For Thou­sand Oaks, which had been con­sid­ered one of the safest cities in the na­tion be­fore a gun­man massacred 12 peo­ple at a coun­try mu­sic bar, the spasm of vi­o­lence jolted the city’s sense of se­cu­rity. En­croach­ing flames, de­spite the nearcon­stant threat of fire in the bone-dry state, pre­sented an en­tirely dif­fer­ent hazard.

“It’s dev­as­tat­ing. It’s like ‘wel­come to hell,’ ” res­i­dent Cyn­thia Ball, said about the duel dis­as­ters out­side the teen cen­ter that is serv­ing as a shel­ter for evac­uees. “I don’t even know what to say. It’s like we’re all walk­ing around kind of in a trance.”

When Par­adise was evac­u­ated, the or­der set off a des­per­ate ex­o­dus in which many mo­torists got stuck in grid­locked traf­fic and aban­doned their ve­hi­cles to flee on foot. Peo­ple re­ported see­ing much of the com­mu­nity go up in flames, in­clud­ing homes, su­per­mar­kets, busi­nesses, restau­rants, schools and a re­tire­ment cen­ter.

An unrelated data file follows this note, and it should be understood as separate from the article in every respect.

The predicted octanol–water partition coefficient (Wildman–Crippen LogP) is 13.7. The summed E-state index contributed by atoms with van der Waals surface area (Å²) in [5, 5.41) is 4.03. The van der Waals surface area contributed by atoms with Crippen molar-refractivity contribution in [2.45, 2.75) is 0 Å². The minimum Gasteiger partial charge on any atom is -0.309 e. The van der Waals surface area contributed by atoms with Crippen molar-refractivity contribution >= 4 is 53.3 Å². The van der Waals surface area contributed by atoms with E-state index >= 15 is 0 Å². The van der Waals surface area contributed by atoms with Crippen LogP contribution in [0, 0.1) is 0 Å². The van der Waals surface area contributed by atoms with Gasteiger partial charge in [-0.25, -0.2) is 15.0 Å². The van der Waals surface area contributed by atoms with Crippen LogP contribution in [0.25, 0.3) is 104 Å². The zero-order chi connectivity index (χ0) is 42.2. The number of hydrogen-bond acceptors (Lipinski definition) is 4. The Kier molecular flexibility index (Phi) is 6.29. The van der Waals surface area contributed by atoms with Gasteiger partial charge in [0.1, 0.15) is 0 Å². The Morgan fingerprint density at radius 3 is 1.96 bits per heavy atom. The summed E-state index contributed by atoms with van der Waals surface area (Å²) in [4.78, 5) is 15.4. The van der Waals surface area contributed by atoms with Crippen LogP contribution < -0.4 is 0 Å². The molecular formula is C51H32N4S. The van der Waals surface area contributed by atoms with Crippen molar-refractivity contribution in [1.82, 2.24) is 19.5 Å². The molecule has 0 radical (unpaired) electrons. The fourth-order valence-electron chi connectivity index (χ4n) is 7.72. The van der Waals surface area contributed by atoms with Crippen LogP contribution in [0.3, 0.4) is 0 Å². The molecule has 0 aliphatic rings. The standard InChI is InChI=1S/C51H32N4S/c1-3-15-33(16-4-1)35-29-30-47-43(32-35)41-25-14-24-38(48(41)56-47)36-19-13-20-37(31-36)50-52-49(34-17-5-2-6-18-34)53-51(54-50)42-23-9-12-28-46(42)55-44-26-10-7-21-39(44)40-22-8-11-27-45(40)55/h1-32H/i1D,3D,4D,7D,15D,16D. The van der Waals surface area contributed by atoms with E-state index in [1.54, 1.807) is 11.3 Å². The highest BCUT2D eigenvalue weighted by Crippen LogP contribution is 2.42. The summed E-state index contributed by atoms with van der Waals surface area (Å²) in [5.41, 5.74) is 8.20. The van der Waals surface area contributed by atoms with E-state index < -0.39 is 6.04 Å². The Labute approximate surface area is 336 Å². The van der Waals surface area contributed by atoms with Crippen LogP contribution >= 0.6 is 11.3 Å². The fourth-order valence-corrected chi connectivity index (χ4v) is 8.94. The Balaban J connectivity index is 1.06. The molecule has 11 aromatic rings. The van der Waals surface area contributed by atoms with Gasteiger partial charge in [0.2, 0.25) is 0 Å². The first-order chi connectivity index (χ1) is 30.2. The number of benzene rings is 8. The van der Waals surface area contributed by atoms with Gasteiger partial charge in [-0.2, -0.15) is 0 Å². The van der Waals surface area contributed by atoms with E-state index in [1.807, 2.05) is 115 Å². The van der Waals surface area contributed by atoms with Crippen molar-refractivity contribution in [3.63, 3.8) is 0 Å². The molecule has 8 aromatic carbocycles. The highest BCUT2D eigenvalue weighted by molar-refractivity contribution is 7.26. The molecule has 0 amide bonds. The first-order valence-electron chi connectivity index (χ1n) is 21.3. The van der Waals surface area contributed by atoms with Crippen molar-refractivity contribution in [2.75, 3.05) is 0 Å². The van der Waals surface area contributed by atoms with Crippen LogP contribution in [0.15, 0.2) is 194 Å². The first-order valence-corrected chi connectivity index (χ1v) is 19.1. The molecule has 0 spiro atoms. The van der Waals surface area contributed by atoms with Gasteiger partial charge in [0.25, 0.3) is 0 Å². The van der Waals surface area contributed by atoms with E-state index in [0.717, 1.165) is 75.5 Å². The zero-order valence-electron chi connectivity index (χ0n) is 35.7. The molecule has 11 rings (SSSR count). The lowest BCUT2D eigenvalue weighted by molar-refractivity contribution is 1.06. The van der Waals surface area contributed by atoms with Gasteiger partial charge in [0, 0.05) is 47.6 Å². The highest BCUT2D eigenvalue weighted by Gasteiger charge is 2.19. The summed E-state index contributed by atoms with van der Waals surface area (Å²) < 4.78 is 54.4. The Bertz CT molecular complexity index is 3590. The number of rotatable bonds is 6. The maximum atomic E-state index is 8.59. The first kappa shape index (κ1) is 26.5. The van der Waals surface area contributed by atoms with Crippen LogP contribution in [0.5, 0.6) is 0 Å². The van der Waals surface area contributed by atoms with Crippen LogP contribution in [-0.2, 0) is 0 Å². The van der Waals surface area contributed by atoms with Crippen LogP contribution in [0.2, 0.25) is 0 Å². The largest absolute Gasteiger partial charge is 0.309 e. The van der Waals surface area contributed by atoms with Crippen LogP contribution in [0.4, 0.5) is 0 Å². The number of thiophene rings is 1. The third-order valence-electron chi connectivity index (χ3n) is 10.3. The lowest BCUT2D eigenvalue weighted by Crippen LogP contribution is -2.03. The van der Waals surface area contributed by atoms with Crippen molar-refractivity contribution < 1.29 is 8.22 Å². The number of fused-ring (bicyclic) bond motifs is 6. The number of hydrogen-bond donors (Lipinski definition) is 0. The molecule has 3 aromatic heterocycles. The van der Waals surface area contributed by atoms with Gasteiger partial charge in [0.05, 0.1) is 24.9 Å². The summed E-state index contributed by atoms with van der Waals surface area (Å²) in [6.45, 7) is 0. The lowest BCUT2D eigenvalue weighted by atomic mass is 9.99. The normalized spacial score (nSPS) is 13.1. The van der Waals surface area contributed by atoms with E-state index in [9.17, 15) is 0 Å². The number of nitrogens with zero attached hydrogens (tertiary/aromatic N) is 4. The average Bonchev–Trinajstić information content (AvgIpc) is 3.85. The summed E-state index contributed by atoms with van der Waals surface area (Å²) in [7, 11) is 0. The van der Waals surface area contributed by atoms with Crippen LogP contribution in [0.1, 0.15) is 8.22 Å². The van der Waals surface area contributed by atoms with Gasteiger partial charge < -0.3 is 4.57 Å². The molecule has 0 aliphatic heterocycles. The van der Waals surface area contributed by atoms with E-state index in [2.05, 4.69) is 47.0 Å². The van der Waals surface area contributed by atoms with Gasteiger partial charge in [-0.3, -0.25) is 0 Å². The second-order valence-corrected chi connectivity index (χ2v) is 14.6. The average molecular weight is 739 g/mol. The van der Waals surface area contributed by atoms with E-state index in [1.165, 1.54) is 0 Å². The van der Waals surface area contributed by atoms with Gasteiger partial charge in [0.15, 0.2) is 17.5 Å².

Ru­ral ar­eas fared lit­tle bet­ter. Many homes have propane tanks that were ex­plod­ing amid the flames. “They were go­ing off like bombs,” said Karen Au­day, who es­caped to a nearby town.

McLean es­ti­mated that the lost build­ings num­bered in the thou­sands in Par­adise, about 180 miles north­east of San Francisco.

“Pretty much the com­mu­nity of Par­adise is de­stroyed. It’s that kind of dev­as­ta­tion,” he said.

The mas­sive blaze spread north Fri­day, prompt­ing of­fi­cials to or­der the evac­u­a­tion of Stir­ling City and In­skip, two com­mu­ni­ties north of Par­adise along the Sierra Ne­vada foothills.

The wind-driven flames also spread to the west and reached Chico, a city of 90,000 peo­ple. Fire­fight­ers were able to stop the fire at the edge of the city, Cal Fire Cpt. Bill Mur­phy said.